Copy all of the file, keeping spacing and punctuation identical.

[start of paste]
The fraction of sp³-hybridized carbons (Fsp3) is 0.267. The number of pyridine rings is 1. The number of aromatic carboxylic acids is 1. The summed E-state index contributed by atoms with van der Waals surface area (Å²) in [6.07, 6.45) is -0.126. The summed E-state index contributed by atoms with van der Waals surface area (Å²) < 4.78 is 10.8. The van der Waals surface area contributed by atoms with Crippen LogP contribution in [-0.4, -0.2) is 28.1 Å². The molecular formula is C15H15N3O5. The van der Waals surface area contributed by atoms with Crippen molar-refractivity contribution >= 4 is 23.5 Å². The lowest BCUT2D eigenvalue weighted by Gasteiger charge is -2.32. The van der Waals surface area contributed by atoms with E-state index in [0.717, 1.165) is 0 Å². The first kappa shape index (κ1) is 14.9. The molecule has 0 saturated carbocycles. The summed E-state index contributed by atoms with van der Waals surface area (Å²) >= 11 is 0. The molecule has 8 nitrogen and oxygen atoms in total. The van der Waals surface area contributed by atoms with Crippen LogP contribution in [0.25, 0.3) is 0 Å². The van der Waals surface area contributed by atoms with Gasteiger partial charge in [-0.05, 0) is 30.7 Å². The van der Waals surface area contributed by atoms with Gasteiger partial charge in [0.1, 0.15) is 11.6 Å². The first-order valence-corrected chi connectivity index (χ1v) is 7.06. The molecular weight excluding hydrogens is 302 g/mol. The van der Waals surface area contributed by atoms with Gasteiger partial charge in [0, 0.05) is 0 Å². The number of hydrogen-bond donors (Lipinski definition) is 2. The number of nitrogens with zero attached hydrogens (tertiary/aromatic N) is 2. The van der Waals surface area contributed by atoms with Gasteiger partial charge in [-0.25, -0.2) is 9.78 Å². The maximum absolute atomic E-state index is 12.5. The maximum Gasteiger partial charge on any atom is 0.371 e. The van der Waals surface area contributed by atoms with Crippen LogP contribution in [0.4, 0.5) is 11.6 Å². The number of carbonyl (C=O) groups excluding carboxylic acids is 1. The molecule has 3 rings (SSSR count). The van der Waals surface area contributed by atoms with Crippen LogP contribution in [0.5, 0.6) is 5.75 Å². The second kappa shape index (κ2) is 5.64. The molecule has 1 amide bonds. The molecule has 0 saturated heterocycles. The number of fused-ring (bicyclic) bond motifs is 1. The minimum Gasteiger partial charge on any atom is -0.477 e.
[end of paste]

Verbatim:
The fraction of sp³-hybridized carbons (Fsp3) is 0.267. The number of pyridine rings is 1. The number of aromatic carboxylic acids is 1. The summed E-state index contributed by atoms with van der Waals surface area (Å²) in [6.07, 6.45) is -0.126. The summed E-state index contributed by atoms with van der Waals surface area (Å²) < 4.78 is 10.8. The van der Waals surface area contributed by atoms with Crippen LogP contribution in [-0.4, -0.2) is 28.1 Å². The molecular formula is C15H15N3O5. The van der Waals surface area contributed by atoms with Crippen molar-refractivity contribution >= 4 is 23.5 Å². The lowest BCUT2D eigenvalue weighted by Gasteiger charge is -2.32. The van der Waals surface area contributed by atoms with E-state index in [0.717, 1.165) is 0 Å². The first kappa shape index (κ1) is 14.9. The molecule has 0 saturated carbocycles. The summed E-state index contributed by atoms with van der Waals surface area (Å²) >= 11 is 0. The molecule has 8 nitrogen and oxygen atoms in total. The van der Waals surface area contributed by atoms with Crippen LogP contribution in [0.25, 0.3) is 0 Å². The van der Waals surface area contributed by atoms with Gasteiger partial charge in [-0.05, 0) is 30.7 Å². The van der Waals surface area contributed by atoms with Gasteiger partial charge in [0.1, 0.15) is 11.6 Å². The first-order valence-corrected chi connectivity index (χ1v) is 7.06. The molecular weight excluding hydrogens is 302 g/mol. The van der Waals surface area contributed by atoms with Gasteiger partial charge in [0, 0.05) is 0 Å². The number of hydrogen-bond donors (Lipinski definition) is 2. The number of nitrogens with zero attached hydrogens (tertiary/aromatic N) is 2. The van der Waals surface area contributed by atoms with Gasteiger partial charge in [-0.25, -0.2) is 9.78 Å². The maximum absolute atomic E-state index is 12.5. The maximum Gasteiger partial charge on any atom is 0.371 e. The van der Waals surface area contributed by atoms with Crippen LogP contribution in [0.4, 0.5) is 11.6 Å². The number of carbonyl (C=O) groups excluding carboxylic acids is 1. The molecule has 3 rings (SSSR count). The van der Waals surface area contributed by atoms with Crippen LogP contribution in [0.5, 0.6) is 5.75 Å². The second kappa shape index (κ2) is 5.64. The molecule has 1 amide bonds. The molecule has 0 saturated heterocycles. The number of fused-ring (bicyclic) bond motifs is 1. The minimum Gasteiger partial charge on any atom is -0.477 e.